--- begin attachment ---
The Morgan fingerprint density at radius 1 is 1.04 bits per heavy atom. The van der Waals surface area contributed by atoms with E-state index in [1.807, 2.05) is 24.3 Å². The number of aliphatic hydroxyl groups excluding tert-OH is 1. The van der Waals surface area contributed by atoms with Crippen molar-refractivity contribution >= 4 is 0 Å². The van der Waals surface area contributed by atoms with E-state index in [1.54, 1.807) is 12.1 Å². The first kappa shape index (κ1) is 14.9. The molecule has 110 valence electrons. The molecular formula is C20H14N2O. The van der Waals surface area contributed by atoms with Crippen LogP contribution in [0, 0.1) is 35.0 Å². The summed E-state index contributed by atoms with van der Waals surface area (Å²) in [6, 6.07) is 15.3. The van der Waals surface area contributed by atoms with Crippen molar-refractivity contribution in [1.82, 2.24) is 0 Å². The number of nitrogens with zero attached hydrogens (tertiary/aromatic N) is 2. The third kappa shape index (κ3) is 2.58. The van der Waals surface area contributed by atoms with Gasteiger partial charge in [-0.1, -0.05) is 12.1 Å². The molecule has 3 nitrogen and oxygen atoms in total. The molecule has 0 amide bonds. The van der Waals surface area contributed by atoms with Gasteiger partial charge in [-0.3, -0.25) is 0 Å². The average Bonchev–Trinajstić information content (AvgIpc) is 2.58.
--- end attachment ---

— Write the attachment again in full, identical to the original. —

The Morgan fingerprint density at radius 1 is 1.04 bits per heavy atom. The van der Waals surface area contributed by atoms with E-state index in [1.807, 2.05) is 24.3 Å². The number of aliphatic hydroxyl groups excluding tert-OH is 1. The van der Waals surface area contributed by atoms with Crippen molar-refractivity contribution >= 4 is 0 Å². The van der Waals surface area contributed by atoms with E-state index in [1.54, 1.807) is 12.1 Å². The first kappa shape index (κ1) is 14.9. The molecule has 110 valence electrons. The molecular formula is C20H14N2O. The van der Waals surface area contributed by atoms with Crippen LogP contribution in [0, 0.1) is 35.0 Å². The summed E-state index contributed by atoms with van der Waals surface area (Å²) in [6, 6.07) is 15.3. The van der Waals surface area contributed by atoms with Crippen molar-refractivity contribution in [1.82, 2.24) is 0 Å². The number of nitrogens with zero attached hydrogens (tertiary/aromatic N) is 2. The third kappa shape index (κ3) is 2.58. The van der Waals surface area contributed by atoms with Gasteiger partial charge in [-0.1, -0.05) is 12.1 Å². The molecule has 3 nitrogen and oxygen atoms in total. The molecule has 0 amide bonds. The van der Waals surface area contributed by atoms with Gasteiger partial charge in [-0.3, -0.25) is 0 Å². The average Bonchev–Trinajstić information content (AvgIpc) is 2.58.